According to Oregon’s Consumption Based Emissions Inventory
, concrete generated approximately 887,000 million metric tons of greenhouse gas in 2015—the equivalent emissions from 190,000 passenger vehicles on the road for a year. Cement, a primary component in concrete is a major contributor this this amount, and according to the EPA, the cement sector is the third largest industrial source of pollution, emitting more than 500,000 tons per year of sulfur dioxide, nitrogen oxide, and carbon monoxide.
Fortunately, there is great potential to lower the impacts of concrete by using low cement mixes. DEQ is working collaboratively with industry to address challenges and develop solutions.
Why focus on concrete?
- Large greenhouse gas emissions – According to Oregon’s Consumption Based Emissions Inventory, concrete comprises approximately 1 percent of our total emissions in 2015 − a significant amount for one material.
- Large reduction potential – there are cost effective materials and methods for lowering the impact of concrete. Concrete producers are knowledgeable of these methods and can achieve up to 40 percent carbon reductions on certain mix designs.
- High demand – concrete has few substitutes in modern infrastructure and buildings.
- Locally produced – greater opportunity to affect change.
- Engaged industry – active measurement and disclosure programs at the national and regional level.
What is DEQ doing?
DEQ aims to reduce the environmental impacts of concrete consumed in Oregon. To accomplish this goal, we’re working with concrete producers in a voluntary program to help them produce environmental product declarations (EPDs) for each of their concrete mixes. EPDs are third party verified product footprints that report on a variety of environmental impact categories. Producers may use EPDs as a consumer facing label to help distinguish their product from others, gain “points” in rating systems or scorecards, or use the EPD for targeting internal process improvements. Put simply, EPDs are like a nutrition label for products – they measure and disclose a selection of the environmental impacts that occur during material production.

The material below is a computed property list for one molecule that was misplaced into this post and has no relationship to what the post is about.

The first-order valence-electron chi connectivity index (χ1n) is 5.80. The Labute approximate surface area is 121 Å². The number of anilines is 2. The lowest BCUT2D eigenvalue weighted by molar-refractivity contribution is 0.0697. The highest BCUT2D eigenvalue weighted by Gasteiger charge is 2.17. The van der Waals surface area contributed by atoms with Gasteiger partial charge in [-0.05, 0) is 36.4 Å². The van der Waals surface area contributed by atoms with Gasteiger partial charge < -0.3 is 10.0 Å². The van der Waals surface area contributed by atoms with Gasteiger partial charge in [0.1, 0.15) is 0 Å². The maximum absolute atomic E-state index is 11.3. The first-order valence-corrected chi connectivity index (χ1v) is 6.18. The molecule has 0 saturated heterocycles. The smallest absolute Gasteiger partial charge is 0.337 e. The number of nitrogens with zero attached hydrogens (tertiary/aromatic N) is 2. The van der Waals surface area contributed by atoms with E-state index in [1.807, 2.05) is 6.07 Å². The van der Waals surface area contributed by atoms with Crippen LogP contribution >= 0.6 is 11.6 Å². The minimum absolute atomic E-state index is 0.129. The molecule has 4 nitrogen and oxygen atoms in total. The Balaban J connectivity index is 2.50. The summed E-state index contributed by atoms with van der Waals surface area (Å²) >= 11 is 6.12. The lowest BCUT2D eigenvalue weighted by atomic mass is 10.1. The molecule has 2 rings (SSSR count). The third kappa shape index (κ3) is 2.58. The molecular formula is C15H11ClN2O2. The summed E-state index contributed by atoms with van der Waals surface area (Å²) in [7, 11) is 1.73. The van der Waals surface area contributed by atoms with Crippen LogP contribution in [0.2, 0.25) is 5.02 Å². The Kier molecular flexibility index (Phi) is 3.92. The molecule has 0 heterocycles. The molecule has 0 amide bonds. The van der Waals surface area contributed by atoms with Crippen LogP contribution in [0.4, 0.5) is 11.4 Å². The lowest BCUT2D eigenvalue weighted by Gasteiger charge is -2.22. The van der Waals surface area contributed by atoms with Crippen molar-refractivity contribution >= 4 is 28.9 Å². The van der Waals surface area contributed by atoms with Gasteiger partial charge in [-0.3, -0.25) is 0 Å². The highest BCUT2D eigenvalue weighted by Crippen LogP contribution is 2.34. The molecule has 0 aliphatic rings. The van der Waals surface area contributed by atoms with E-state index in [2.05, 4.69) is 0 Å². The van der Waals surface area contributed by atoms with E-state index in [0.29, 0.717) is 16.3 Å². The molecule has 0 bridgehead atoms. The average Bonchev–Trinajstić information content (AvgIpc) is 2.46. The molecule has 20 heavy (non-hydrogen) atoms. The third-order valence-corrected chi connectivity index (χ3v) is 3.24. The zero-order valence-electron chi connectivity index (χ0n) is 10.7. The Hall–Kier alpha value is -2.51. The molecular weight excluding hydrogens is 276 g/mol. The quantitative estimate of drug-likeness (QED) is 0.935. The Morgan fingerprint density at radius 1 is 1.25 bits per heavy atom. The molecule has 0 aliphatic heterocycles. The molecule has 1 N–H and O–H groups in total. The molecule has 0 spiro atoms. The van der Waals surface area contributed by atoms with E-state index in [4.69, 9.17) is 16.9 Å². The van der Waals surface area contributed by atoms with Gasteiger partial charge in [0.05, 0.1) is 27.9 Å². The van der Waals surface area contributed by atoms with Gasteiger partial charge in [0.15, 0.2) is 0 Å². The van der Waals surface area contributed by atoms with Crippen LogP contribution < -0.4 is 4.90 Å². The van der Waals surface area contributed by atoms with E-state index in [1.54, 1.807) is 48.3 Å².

EPDs facilitate the reduction of environmental impacts by allowing purchasers to make more informed decisions based on the disclosed impacts of a concrete mix. This voluntary program is made possible through a partnership with the Oregon Concrete and Aggregates Producer Association (OCAPA)
. Through this program, DEQ provides free access to a web-based EPD tool, limited technical assistance, and a monetary reimbursement incentive for concrete companies.
This pilot project demonstrates the use of low carbon concrete mixes in residential foundations and slabs.
Stacey Foreman, Sustainable Procurement Program Manager, Portland, Oregon
Jordan Palmeri, Environmental Scientist and Policy Advisor, Oregon Department of Environmental Quality
This case study provides information on the City of Portland’s first round of low-carbon concrete pilot projects, featuring sidewalk ramps within the City’s Bureau of Transportation. The goal of the pilot project was to understand how the mixes perform, both in terms of technical requirements and workability. Overall, the low-carbon mixes met the City’s concrete performance specifications, were well received by the concrete finishers, were cost-neutral or less expensive, and performed well in in the post- project visual inspections – all while reducing the carbon footprint of an average sidewalk ramp by 23- 34%.